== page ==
Safari in Zambia & Malawi: Off the Beaten Path


Often overlooked in the wake of better known neighbours like South Africa or Kenya, relatively unknown Zambia represents an unspoiled, more authentic corner of the continent. It is one of the least visited countries in Africa and relatively new to tourism, with its game parks only having been set up in the late 80s and early 90s. 



Add to that an extraordinarily low population for its massive size and Zambia conjures an image of the Africa of old; undiscovered, mysterious and remote.


One of the best ways to experience animal life in the African bush, walking safaris offer an unforgettable and unique experience, with one of the best places to go being South Luangwa National Park.

Located in the heart of the pristine Luangwa Valley, the park is sometimes referred to as Africa’s last great wilderness. It is bordered by the Luangwa River and is well known for its predators, which include lion, leopard, hyena and the endangered African wild dog. The park is nicknamed ‘The Valley of the Leopard’ as it is one of the best parks in Africa in which to see them. Elephants, giraffes and large hippos are also equally plentiful within the park and even visit the camps from time to time; it’s not uncommon for campers to wake in the morning to elephant ambling past their window as they graze nearby.

Offering an amazing way to experience the bush and wildlife, it’s reasonably certain visitors will see these magnificent creatures up close as South Luangwa is famous as a pioneer in walking safari; the activity originated here in the 1960s.



Lasting about 3 hours, walking groups set out from camp either in the early morning or mid-afternoon with an armed scout and a guide; common sightings include elephants, tracking a lion as it stalks its prey, or leopards lazing in trees. More than just the animals, guides also teach visitors about the various plants, point out different insects and even teach the basics about tracking animals.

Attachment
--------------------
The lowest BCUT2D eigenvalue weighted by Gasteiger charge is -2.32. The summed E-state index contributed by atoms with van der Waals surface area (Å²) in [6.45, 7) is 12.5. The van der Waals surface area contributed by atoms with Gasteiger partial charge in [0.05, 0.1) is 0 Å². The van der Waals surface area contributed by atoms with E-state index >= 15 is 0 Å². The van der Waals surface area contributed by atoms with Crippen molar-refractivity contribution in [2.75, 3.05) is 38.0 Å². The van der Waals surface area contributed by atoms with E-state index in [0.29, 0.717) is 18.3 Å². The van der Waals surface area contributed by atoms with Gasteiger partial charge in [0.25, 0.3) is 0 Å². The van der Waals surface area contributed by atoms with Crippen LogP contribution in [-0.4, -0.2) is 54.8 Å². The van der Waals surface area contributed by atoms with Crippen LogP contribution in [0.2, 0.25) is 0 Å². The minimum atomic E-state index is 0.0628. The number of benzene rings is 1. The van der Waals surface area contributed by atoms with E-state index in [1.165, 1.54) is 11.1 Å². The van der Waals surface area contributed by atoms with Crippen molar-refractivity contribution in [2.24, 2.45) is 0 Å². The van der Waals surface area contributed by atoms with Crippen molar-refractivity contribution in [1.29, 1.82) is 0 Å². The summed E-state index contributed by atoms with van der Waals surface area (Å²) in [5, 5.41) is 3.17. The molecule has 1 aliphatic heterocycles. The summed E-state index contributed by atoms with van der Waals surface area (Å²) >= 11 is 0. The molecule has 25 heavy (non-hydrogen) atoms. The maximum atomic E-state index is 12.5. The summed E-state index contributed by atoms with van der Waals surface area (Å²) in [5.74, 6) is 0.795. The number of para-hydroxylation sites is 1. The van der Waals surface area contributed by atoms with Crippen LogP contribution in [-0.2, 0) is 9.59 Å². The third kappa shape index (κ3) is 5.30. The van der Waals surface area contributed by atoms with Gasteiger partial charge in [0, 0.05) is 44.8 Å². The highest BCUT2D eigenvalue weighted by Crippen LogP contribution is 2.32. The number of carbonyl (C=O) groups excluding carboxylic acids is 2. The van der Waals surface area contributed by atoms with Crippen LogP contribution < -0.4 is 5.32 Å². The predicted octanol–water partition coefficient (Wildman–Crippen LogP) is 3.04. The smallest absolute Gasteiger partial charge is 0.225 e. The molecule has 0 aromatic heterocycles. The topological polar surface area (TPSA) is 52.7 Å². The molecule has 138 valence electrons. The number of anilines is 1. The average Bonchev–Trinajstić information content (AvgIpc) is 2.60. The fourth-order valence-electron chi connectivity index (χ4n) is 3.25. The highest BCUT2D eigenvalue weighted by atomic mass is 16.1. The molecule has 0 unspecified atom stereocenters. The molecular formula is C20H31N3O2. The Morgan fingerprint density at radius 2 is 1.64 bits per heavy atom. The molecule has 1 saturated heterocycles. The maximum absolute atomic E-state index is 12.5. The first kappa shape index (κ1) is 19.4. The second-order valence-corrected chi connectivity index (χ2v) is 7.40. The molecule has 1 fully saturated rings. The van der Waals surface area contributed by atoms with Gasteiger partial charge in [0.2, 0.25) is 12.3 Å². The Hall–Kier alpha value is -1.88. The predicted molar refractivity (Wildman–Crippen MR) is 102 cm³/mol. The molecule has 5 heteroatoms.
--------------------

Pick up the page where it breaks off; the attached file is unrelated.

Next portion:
Arising from its headwaters in the high-lands of Zambia, the Zambezi is Africa’s fourth largest river system, running through six countries on its long, meandering journey across Africa. Stretching for 2,700km, it hosts some of the richest and most diverse wildlife in the world, with crocs, hippos, fish and all manner of land animals being sustained by its vast waters.

For an intimate, close up look of the mighty Zambezi River – either from a boat or small canoe – one should consider the Lower Zambezi National Park.

The Lower Zambezi actually flows within a massive rift in the earth’s crust. And over the years, lush vegetation has been nurtured by the deposits of mineral-rich volcanic soil carried by the waters, with tall Leadwoods, ebonies, acacias, fig trees and lush grassland combining to create a truly spectacular landscape that plays host to an abundance of wildlife.

Buffalo and elephant are common here, as they regularly move between Zambia and Zimbabwe, and are often seen grazing on the many small islands in the middle of the river. Along the river’s shores impala, kudu, eland, zebra, wildebeest, waterbuck and bushbuck are all in abundance, although giraffe, cheetah and black rhino (unfortunately because of poaching) are not seen here. 

In the water, it’s easy to spot crocs basking onshore along with omnipresent hippos. Meanwhile lion, leopard and hyena make up the main predators of the area.